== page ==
China could take a major cash stake in the HS2 high speed rail project linking London with Birmingham and the north following an agreement between its political leaders and David Cameron.

Premier Li Keqiang said the two countries had agreed to “push for breakthroughs” on high speed rail and the UK’s nuclear power plans.

Mr Li said: “On infrastructure, the two sides have agreed to push for breakthroughs and progress in co-operation on our enterprises in nuclear power and high-speed railway.

“I believe our meeting will usher China/UK relationship onto a new stage,” said Mr Li.

“We need to grow this relationship at a higher speed. We can take this relationship to a higher stage at a faster pace.”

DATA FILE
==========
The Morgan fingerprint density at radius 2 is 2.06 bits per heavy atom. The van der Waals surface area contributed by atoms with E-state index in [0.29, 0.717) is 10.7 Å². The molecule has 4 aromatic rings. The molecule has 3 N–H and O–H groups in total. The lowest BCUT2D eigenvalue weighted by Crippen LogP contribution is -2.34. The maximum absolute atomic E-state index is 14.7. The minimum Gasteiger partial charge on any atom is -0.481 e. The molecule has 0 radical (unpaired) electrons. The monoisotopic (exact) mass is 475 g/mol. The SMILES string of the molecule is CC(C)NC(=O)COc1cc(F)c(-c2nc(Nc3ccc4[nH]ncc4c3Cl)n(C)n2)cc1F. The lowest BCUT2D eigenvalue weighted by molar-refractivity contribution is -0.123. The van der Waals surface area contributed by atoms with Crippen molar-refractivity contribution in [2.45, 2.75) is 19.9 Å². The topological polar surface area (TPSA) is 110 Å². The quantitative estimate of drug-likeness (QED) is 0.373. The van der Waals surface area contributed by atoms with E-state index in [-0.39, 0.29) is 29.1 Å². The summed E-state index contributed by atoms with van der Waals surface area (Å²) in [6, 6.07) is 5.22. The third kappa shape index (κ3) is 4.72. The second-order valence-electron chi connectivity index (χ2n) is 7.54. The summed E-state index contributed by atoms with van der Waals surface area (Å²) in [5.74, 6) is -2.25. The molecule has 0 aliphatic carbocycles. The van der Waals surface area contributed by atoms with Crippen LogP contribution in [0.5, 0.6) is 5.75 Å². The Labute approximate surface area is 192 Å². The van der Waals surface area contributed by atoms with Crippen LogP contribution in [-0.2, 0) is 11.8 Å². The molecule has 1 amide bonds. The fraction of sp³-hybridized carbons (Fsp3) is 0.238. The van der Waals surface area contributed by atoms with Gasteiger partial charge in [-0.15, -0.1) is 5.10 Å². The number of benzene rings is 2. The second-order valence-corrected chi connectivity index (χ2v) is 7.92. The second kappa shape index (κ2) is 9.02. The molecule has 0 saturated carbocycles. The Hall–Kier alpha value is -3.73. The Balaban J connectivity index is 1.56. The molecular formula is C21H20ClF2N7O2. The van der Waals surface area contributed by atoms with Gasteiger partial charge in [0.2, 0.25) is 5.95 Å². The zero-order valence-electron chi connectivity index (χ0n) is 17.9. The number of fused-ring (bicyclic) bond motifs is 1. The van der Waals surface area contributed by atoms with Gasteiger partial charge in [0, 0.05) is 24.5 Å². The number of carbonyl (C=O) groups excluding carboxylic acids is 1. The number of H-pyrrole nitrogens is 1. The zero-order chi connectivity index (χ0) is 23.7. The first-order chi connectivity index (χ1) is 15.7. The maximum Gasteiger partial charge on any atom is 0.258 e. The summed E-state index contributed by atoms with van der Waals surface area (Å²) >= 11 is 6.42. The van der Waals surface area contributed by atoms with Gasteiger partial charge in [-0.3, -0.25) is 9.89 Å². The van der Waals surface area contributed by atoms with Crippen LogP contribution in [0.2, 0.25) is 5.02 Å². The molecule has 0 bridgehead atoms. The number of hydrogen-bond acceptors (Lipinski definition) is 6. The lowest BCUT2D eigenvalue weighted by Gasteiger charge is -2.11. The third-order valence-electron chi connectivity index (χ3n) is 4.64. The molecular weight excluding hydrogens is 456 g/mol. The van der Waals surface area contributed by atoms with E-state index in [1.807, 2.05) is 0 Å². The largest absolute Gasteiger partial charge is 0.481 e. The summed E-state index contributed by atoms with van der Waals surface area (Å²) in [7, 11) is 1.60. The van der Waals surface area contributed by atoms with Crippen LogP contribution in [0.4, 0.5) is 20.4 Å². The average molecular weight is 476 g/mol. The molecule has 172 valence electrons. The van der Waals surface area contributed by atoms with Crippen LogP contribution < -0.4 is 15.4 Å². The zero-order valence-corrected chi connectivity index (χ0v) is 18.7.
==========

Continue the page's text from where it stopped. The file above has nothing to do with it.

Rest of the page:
The Premier characterised the talks as “highly productive” and said that Britain and China had become “indispensible partners for each other’s development.”

Mr Cameron had already made it clear he was hopeful of securing investment in HS2 from Beijing, telling Chinese media: “I’m very interested in what’s happening in terms of high speed rail in China.

"It seems to be an absolute high speed revolution taking place... In terms of HS2, I very much welcome Chinese investment into British infrastructure.

“I see China’s rise as an opportunity not just for the people of this country but for Britain and the world,” said Mr Cameron.

Ahead of his talks with Mr Li, Mr Cameron visited a new training academy for technicians, salesmen and service staff for Jaguar Land Rover, who were signing a £4.5 billion agreement to provide 100,000 cars over the next year.